The common Malaysian name for the timber of Ficus spp. (Moraceae). Vernacular names applied include arah (Sabah) and kayu ara (Sabah). Major species include F. callosa, F. fistulosa, F. lamponga, F. magnoliifolia, F. microcarpa, F. racemosa, F. sundaica, F. superba, F. tinctoria, F. variegata, F. vasculosa, F. virens and F. viridicarpa. The sapwood is not differentiated from the heartwood, which is light yellow-brown or in various shades of yellow to pink-grey.

Also known as Fig (India); Ara, Bunut, Karet and Kundang (Indonesia); Deua kiang, Mai deaua kham and Mai do (Laos); Nyaung (Myanmar); Papua New Guinea fig (Papua New Guinea); Balete (Philippines); Sai (Thailand); and Chi da and Sung (Vietnam).


The timber is soft and light and it is classified as a Light Hardwood with a density of 350-640 kg/m3 air dry.


The timber is non-durable.


The timber is extremely easy to treat.


Texture is slightly coarse and uneven due to the presence of abundant parenchyma. Grain is interlocked.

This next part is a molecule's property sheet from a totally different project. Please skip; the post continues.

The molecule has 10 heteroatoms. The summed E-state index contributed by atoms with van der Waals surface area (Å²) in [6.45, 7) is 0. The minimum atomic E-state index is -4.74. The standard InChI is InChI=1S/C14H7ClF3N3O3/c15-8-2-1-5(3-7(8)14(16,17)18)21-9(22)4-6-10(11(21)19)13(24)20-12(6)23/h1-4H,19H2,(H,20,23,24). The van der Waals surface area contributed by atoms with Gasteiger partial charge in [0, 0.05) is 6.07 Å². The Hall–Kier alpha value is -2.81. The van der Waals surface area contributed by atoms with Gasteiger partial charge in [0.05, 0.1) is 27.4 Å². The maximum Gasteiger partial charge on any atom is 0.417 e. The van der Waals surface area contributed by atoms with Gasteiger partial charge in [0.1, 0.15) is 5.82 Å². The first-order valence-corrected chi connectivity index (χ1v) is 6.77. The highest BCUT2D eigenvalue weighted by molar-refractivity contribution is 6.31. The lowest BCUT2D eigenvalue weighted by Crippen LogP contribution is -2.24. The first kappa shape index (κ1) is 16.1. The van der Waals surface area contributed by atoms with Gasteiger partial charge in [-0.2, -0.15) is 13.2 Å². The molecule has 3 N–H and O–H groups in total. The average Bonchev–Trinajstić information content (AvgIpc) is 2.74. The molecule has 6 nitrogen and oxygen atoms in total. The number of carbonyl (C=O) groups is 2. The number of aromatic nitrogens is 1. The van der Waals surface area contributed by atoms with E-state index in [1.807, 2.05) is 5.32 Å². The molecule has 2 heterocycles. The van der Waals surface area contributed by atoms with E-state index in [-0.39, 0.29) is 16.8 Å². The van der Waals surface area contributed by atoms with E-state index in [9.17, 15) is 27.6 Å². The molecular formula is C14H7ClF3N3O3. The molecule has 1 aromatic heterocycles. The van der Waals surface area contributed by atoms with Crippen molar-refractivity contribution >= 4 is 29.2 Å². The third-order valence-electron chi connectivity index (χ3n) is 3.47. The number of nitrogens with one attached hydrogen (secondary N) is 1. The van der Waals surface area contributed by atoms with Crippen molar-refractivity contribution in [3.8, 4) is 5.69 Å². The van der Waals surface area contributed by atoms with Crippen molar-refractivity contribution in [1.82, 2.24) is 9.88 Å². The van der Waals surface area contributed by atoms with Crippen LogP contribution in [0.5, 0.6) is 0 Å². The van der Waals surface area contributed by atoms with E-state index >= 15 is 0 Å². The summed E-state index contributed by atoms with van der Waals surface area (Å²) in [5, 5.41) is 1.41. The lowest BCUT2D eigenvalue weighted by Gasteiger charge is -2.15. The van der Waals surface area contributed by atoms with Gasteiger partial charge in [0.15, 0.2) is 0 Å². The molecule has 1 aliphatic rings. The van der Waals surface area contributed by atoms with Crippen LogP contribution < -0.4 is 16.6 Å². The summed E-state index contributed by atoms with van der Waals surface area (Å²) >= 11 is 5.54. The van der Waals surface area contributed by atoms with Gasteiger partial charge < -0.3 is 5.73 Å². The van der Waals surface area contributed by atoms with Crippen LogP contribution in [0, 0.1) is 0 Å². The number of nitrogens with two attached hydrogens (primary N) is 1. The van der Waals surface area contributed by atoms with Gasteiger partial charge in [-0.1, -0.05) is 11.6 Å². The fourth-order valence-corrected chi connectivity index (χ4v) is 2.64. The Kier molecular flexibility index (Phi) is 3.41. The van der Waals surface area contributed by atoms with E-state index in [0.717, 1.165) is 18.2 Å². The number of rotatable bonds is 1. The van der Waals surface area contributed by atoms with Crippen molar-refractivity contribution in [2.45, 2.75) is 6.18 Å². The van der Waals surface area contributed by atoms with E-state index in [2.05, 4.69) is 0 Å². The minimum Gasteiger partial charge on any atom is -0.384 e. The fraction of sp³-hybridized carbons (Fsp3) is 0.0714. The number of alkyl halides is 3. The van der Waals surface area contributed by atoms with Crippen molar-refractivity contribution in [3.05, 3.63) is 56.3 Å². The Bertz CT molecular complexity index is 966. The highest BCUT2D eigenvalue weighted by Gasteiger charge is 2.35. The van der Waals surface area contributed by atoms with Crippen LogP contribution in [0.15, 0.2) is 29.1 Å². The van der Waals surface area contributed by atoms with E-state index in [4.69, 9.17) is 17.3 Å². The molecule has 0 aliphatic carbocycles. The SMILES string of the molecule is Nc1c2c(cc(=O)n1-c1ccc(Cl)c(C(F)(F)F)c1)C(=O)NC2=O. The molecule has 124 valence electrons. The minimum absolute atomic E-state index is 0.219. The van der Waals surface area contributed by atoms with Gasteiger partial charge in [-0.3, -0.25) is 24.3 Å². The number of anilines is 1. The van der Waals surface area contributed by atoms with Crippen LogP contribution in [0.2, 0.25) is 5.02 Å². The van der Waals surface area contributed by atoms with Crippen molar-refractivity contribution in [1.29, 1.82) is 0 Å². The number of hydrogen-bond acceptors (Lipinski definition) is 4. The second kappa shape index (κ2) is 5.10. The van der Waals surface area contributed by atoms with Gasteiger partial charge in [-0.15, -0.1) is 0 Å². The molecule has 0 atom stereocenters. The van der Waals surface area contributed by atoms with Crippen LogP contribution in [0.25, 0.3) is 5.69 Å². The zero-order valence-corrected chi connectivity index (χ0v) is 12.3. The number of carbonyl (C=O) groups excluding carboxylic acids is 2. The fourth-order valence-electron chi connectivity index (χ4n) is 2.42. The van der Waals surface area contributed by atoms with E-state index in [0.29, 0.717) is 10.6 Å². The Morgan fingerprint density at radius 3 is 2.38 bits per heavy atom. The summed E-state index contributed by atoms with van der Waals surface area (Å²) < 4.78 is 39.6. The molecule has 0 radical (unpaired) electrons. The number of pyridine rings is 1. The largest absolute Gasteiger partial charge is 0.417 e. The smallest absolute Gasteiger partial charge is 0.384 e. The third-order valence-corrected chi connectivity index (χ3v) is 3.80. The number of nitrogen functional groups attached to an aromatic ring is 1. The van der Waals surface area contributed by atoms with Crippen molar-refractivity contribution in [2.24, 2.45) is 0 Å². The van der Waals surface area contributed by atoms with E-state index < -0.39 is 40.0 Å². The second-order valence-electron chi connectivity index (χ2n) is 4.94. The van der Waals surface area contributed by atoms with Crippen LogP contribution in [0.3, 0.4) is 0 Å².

The timber falls into Strength Group D (Burgess, 1958) or SG 7 (MS 544:Part 2:2001).


It is easy to moderately easy to resaw and easy to cross-cut. Planing is easy and the surface produced is smooth to moderately smooth.


The timber seasons fairly rapidly, with a moderate amount of twisting and a slight amount of cupping and bowing as the main sources of degrade. The timber is also very prone to sapstain fungal attack. 13 mm thick boards take approximately 2.5 months to air dry, while 38 mm thick boards take 3 months.


Shrinkage is rather low, with radial shrinkage averaging 1% and tangential shrinkage averaging 2.2%.


The movement of seasoned timber is classified under Type II.


The timber is suitable for plywood, disposable chopsticks, packing boxes and crates, wooden sandals, panelling, mouldings and ornamental items.


  1. Burgess, H.J. 1958. Strength Grouping of Malaysian Timbers. Malayan Forest Service Trade Leaflet No. 25. The Malaysian Timber Industry Board and Forest Research Institute Malaysia, Kuala Lumpur. 15 pp.
  2. Menon, P.K.B. 1986. Uses of Some Malaysian Timbers. Revised by Lim, S.C. Timber Trade Leaflet No. 31. The Malaysian Timber Industry Board and Forest Research Institute Malaysia, Kuala Lumpur. 48 pp.
  3. MS 544:Part 2:2001. Code of Practice for the Structural Use of Timber: Permissible Stress Design of Solid Timber.
  4. Wong, T.M. 1982. A Dictionary of Malaysian Timbers. Revised by Lim, S.C. & Chung R.C.K. Malayan Forest Records No. 30. Forest Research Institute Malaysia, Kuala Lumpur. 201 pp.